Louis Feuillade was one of the pioneers of not just French cinema, but of cinema in general. He made hundreds of films. (It looks like even more on the IMDb because they insist — creating some confusion — on listing each serial chapter as a separate film.) Today he’s best remembered for Fantomas (1913), Les Vampires (1914-15), and Judex (1916). Considering that these films are in the hundred-year-old range, they are more read about than actually seen these days. The films are very much of their time — with very little camera movement and entire scenes often played out in one take — but they have a quality that makes them strangely compelling. Part of that (at least in Les Vampires and Judex) stems from them being shot in largely deserted wartime (though the war is never addressed) Paris, which gives them an eerie feeling. But a lot of it is the same thing that made them popular in their day — they’re utterly preposterous and very pulpy crime thrillers with super criminals, masked characters, narrow escapes, and outrageous plotting. The first two focused on the criminals, which caused criticism that Feuillade was glorifying crime. So Judex was a kind of response to this — and gave the world its first caped vigilante in its hero, Judex (the name is Latin for “justice”).
Jumping ahead nearly 50 years we find another filmmaker, Georges Franju, creating an homage to Feuillade by remaking Judex. (I have read that he really wanted to make Fantomas — and a shot of a character reading a Fantomas book may bear this out.) It is undeniably an easier undertaking for the modern viewer — not in the least because it’s 98 minutes and not 300. Plus, it simply moves better and embraces a more modern filmmaking style, but Franju has very much captured the visual quality of the Feuillade film — and every bit of its outrageous serial plotting. This is surprising because nothing else in Franju’s filmography suggests that the man was a firkin of simians. It’s kind of shocking to see him making something that’s pretty ridiculous, though he does get some personal references in by evoking the doves and dogs from his Eyes Without a Face (1960).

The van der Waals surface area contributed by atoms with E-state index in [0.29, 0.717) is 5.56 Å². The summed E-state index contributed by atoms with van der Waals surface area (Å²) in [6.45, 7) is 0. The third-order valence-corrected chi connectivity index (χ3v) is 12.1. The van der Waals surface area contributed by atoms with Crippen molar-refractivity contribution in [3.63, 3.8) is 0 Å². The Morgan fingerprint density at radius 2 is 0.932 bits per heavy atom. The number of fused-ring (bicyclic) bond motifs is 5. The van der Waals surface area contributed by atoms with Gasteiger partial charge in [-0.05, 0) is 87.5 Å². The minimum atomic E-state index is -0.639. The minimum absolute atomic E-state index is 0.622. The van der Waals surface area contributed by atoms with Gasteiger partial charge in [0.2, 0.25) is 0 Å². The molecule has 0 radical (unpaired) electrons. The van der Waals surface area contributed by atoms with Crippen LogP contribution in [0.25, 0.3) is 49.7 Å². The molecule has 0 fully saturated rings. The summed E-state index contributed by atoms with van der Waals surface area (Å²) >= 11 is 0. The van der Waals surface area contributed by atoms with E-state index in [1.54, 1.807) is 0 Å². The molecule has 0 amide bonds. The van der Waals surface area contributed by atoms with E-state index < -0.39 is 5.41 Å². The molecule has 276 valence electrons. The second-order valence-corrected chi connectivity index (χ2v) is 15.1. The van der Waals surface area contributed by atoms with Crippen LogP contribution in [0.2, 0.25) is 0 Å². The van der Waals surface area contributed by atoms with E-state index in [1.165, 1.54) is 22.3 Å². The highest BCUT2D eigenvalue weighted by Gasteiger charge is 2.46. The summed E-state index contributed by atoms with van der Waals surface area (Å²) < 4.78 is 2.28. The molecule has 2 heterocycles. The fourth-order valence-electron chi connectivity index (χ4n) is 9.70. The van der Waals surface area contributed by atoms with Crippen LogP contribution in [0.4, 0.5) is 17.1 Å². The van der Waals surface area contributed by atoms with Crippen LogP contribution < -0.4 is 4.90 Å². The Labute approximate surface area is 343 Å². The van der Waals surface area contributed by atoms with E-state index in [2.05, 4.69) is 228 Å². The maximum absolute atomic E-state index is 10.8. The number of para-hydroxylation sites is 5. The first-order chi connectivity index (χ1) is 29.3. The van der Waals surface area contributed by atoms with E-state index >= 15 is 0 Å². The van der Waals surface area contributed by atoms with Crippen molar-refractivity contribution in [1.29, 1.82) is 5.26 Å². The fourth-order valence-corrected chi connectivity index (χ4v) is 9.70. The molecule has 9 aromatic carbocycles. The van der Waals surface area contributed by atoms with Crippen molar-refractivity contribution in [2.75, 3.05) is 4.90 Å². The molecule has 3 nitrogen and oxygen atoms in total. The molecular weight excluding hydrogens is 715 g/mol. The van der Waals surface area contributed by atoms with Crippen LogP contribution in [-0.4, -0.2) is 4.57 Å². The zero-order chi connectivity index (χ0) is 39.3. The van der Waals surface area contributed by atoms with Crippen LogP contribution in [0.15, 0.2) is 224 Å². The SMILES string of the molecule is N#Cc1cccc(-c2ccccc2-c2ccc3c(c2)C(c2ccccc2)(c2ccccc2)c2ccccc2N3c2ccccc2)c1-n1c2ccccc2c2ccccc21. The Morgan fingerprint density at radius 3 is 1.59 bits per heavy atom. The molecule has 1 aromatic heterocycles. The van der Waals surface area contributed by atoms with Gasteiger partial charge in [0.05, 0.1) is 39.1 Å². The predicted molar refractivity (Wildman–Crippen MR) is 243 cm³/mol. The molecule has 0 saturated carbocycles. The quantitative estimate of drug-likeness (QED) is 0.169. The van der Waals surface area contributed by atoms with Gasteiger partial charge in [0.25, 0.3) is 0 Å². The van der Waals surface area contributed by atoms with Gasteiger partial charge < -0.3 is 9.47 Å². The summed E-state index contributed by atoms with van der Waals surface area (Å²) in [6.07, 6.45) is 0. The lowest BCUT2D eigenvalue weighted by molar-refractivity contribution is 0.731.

The film is really just a revenge story that becomes complex because of all manner of double-crosses, secret identities, and, let’s face it, some pretty base incompetence on the part of our hero. It may be that all his flashy theatricality and elaborate schemes are not always in his own best interest, but it does seem incredible that he can screw up so often and so completely. But, hey, something has to keep things moving — and they certainly do move. And it all looks great. The masked ball with its bird masks and almost somnambulistic waltzing is deliriously surreal — even if part of it seems to exist just to let Channing Pollock, the American stage magician Franju cast as Judex, do his famous dove tricks for the camera. Mostly, however, the film is a good-natured series of wild and woolly melodramatic encounters — all of which are quite in keeping with Feuillade. What really sells it is that Franju never approaches the material as if he thinks it’s quaint and old-fashioned. That some of the actors just don’t look like they’re from 1916 and most of the women’s hairstyles (except for Edith Scob’s) are too modern is a minor quibble. And if gets anyone to take a look at the real McFeuillade, so much the better.
The Hendersonville Film Society will show Judex Sunday, Aug. 10, at 2 p.m. in the Smoky Mountain Theater at Lake Pointe Landing Retirement Community (behind Epic Cinemas), 333 Thompson St., Hendersonville.